Omicron subvariants driving fresh Covid wave in Australia

Edited By: C Krishnasai
Canberra Updated: Jul 07, 2022, 04:56 PM(IST)

New Covid wave in Australia Photograph:( AFP )

Story highlights

Australia is recording on average 33,000 cases each day.

Australia is witnessing a spurt in Covid hospital admissions since February, putting a massive strain on the country’s healthcare system.

This new wave of Covid cases is being primarily driven by the highly transmissible BA.4 and BA.5 variants of Omicron, which are more infectious and adept at evading immunity.

According to The Guardian, the national total of hospital admissions reached 3,781 on Wednesday, up from 3,740 on Tuesday and 3,511 on Monday – the highest numbers have been since February 8.

The nation is recording on average 33,000 cases each day.

Amidst the rise in cases, leading epidemiologists and the Australian Medical Association (AMA) have called for stronger mask mandates.

Doubts are also being raised on the official figures, saying that there is double the number of infections silently spreading through the community.

Prof Catherine Bennett, chair of epidemiology at Deakin University, told The Guardian, “The reported cases are half of the numbers out there,”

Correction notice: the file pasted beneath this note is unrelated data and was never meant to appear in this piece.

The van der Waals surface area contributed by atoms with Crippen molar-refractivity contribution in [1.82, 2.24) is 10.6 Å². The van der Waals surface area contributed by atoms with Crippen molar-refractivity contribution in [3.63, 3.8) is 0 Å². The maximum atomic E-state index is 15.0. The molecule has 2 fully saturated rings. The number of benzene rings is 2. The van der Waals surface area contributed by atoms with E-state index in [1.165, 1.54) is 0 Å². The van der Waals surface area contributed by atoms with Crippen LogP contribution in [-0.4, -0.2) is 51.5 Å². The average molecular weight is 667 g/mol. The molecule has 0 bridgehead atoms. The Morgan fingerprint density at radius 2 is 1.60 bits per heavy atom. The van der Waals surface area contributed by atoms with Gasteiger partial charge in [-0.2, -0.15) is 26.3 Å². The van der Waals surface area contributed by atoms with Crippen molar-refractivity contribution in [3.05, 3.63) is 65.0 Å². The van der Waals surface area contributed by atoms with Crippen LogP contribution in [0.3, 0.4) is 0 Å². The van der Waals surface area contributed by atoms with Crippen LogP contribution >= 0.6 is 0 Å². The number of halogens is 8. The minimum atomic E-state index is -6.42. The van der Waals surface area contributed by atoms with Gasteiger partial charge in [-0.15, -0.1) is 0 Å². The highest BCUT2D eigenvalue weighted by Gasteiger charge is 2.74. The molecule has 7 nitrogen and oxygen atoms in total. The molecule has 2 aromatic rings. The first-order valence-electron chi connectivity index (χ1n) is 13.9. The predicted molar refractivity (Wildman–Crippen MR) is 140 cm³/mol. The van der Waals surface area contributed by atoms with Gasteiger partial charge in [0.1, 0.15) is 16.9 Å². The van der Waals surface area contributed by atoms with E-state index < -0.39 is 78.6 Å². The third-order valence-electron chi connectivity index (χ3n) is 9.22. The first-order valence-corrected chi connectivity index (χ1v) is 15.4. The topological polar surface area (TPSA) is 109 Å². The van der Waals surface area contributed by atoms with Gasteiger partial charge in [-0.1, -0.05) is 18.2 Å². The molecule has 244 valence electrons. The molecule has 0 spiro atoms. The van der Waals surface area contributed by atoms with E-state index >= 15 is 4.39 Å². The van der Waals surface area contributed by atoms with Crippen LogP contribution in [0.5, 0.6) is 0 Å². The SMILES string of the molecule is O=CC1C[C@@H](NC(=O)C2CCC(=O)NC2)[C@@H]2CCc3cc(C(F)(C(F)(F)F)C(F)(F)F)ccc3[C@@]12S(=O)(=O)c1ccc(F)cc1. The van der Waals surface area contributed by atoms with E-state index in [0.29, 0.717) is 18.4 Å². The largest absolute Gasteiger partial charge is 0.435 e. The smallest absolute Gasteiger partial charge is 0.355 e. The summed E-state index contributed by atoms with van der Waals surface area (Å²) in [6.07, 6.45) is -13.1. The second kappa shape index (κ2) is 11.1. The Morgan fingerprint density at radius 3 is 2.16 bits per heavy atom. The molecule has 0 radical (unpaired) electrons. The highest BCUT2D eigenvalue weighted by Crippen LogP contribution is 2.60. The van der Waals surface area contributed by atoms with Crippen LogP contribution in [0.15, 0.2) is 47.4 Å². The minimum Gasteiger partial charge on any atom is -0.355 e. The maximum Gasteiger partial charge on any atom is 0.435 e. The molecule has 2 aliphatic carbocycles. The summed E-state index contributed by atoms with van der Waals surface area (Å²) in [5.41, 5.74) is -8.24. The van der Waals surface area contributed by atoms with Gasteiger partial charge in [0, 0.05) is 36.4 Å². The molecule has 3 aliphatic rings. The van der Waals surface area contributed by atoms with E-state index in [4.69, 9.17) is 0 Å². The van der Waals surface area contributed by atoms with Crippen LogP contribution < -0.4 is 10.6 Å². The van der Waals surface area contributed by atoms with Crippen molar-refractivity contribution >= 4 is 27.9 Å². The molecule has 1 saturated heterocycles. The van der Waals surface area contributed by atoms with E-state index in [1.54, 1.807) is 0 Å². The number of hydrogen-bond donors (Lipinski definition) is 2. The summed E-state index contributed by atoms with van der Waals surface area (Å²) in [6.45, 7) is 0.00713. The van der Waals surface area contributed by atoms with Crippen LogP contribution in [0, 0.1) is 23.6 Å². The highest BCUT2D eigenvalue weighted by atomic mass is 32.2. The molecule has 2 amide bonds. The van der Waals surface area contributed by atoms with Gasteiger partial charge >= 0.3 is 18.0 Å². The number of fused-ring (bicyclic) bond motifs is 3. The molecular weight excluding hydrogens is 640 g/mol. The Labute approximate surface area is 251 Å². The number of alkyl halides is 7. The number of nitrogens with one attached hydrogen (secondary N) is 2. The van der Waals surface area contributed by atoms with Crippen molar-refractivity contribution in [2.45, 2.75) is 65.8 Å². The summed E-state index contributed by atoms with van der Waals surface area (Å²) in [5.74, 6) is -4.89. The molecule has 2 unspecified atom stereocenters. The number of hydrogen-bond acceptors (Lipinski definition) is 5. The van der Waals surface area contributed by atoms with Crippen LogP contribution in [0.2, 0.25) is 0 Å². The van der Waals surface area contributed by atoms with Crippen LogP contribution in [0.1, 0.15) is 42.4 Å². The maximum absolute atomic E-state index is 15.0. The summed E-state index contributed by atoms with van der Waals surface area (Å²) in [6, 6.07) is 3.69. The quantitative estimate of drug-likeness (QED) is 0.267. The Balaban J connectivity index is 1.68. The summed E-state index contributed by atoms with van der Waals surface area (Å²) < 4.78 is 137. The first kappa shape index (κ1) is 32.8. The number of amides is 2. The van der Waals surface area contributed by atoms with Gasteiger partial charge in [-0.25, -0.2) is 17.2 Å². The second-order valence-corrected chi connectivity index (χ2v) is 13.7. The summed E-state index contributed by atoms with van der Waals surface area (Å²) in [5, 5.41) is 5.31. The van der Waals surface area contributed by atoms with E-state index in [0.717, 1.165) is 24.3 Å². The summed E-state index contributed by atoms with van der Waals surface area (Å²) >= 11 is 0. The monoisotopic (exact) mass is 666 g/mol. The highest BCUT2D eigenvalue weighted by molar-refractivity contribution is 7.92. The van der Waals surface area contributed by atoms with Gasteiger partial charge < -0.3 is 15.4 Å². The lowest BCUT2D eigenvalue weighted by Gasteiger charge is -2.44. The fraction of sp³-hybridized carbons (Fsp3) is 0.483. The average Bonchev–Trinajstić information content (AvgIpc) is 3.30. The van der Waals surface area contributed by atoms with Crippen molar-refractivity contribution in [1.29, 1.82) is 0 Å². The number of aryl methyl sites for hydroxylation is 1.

“Some people will know and isolate, some will guess and not isolate, and some will not know.”

The rise in cases comes amid reports that the fourth dose of the coronavirus vaccine will be made available to anyone over the age of 30.

Currently, the fourth dose vaccine is only available to people aged 65 and over, or those suffering conditions placing them at higher risk of severe Covid.

As of Thursday, 60 per cent of people over 65 have had a fourth COVID-19 vaccine.

Meanwhile, Australia's COVID-19 death toll has passed 10,000 more than two years after the pandemic began.

The demographic with the most deaths in males aged 80 to 89 years, according to federal government figures up to July 1. 

That's followed closely by females aged 80 to 89 years. 

That same data showed the 10-19 age group had the least deaths, followed closely by the 0-9 age group. 

(With inputs from agencies)


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